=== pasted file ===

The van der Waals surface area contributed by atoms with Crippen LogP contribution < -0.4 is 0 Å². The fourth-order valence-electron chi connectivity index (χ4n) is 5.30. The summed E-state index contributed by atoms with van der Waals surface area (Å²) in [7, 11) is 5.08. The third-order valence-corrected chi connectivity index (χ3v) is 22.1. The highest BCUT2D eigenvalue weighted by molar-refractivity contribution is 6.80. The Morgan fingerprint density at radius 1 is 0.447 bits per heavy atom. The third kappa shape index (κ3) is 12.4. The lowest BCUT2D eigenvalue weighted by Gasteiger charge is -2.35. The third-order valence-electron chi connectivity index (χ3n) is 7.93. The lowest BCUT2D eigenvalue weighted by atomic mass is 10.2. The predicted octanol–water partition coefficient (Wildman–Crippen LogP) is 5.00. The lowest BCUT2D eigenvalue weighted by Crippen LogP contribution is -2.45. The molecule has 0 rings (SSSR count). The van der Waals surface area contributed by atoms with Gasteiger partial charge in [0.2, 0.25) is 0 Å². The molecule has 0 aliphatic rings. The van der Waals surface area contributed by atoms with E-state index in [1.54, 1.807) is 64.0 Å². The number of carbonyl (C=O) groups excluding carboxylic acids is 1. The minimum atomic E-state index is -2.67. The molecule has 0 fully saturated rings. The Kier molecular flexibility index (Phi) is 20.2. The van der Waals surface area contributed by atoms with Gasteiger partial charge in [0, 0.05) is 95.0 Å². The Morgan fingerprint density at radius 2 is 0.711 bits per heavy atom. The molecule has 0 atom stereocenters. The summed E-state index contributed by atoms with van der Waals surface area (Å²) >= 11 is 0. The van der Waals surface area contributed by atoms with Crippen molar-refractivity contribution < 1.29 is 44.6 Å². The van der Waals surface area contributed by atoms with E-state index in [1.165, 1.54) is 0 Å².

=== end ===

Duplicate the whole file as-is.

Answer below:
The van der Waals surface area contributed by atoms with Crippen LogP contribution < -0.4 is 0 Å². The fourth-order valence-electron chi connectivity index (χ4n) is 5.30. The summed E-state index contributed by atoms with van der Waals surface area (Å²) in [7, 11) is 5.08. The third-order valence-corrected chi connectivity index (χ3v) is 22.1. The highest BCUT2D eigenvalue weighted by molar-refractivity contribution is 6.80. The Morgan fingerprint density at radius 1 is 0.447 bits per heavy atom. The third kappa shape index (κ3) is 12.4. The lowest BCUT2D eigenvalue weighted by Gasteiger charge is -2.35. The third-order valence-electron chi connectivity index (χ3n) is 7.93. The lowest BCUT2D eigenvalue weighted by atomic mass is 10.2. The predicted octanol–water partition coefficient (Wildman–Crippen LogP) is 5.00. The lowest BCUT2D eigenvalue weighted by Crippen LogP contribution is -2.45. The molecule has 0 rings (SSSR count). The van der Waals surface area contributed by atoms with Gasteiger partial charge in [0.2, 0.25) is 0 Å². The molecule has 0 aliphatic rings. The van der Waals surface area contributed by atoms with E-state index in [1.54, 1.807) is 64.0 Å². The number of carbonyl (C=O) groups excluding carboxylic acids is 1. The minimum atomic E-state index is -2.67. The molecule has 0 fully saturated rings. The Kier molecular flexibility index (Phi) is 20.2. The van der Waals surface area contributed by atoms with Gasteiger partial charge in [0, 0.05) is 95.0 Å². The Morgan fingerprint density at radius 2 is 0.711 bits per heavy atom. The molecule has 0 atom stereocenters. The summed E-state index contributed by atoms with van der Waals surface area (Å²) >= 11 is 0. The van der Waals surface area contributed by atoms with Crippen molar-refractivity contribution < 1.29 is 44.6 Å². The van der Waals surface area contributed by atoms with E-state index in [1.165, 1.54) is 0 Å².